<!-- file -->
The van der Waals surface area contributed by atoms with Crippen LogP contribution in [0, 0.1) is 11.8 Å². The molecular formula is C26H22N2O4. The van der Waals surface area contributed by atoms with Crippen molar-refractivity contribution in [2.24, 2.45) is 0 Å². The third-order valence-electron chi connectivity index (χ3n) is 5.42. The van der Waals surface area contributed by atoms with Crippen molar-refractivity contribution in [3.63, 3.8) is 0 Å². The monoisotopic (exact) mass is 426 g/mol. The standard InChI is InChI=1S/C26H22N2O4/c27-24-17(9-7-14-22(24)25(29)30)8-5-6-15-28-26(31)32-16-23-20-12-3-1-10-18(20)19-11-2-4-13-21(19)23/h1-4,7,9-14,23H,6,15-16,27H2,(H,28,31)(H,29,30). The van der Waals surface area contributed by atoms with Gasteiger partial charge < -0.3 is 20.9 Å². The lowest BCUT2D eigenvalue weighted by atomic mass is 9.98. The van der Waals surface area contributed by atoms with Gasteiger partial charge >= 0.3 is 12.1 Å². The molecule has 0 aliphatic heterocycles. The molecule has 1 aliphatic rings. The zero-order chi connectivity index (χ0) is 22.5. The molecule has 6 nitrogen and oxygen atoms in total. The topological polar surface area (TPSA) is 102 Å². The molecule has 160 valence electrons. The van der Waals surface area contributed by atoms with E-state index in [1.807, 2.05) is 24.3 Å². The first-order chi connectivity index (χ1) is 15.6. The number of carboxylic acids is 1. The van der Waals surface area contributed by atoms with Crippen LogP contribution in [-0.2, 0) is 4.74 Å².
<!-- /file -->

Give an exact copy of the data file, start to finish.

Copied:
The van der Waals surface area contributed by atoms with Crippen LogP contribution in [0, 0.1) is 11.8 Å². The molecular formula is C26H22N2O4. The van der Waals surface area contributed by atoms with Crippen molar-refractivity contribution in [2.24, 2.45) is 0 Å². The third-order valence-electron chi connectivity index (χ3n) is 5.42. The van der Waals surface area contributed by atoms with Crippen molar-refractivity contribution in [3.63, 3.8) is 0 Å². The monoisotopic (exact) mass is 426 g/mol. The standard InChI is InChI=1S/C26H22N2O4/c27-24-17(9-7-14-22(24)25(29)30)8-5-6-15-28-26(31)32-16-23-20-12-3-1-10-18(20)19-11-2-4-13-21(19)23/h1-4,7,9-14,23H,6,15-16,27H2,(H,28,31)(H,29,30). The van der Waals surface area contributed by atoms with Gasteiger partial charge < -0.3 is 20.9 Å². The lowest BCUT2D eigenvalue weighted by atomic mass is 9.98. The van der Waals surface area contributed by atoms with Gasteiger partial charge >= 0.3 is 12.1 Å². The molecule has 0 aliphatic heterocycles. The molecule has 1 aliphatic rings. The zero-order chi connectivity index (χ0) is 22.5. The molecule has 6 nitrogen and oxygen atoms in total. The topological polar surface area (TPSA) is 102 Å². The molecule has 160 valence electrons. The van der Waals surface area contributed by atoms with E-state index in [1.807, 2.05) is 24.3 Å². The first-order chi connectivity index (χ1) is 15.6. The number of carboxylic acids is 1. The van der Waals surface area contributed by atoms with Crippen LogP contribution in [-0.2, 0) is 4.74 Å².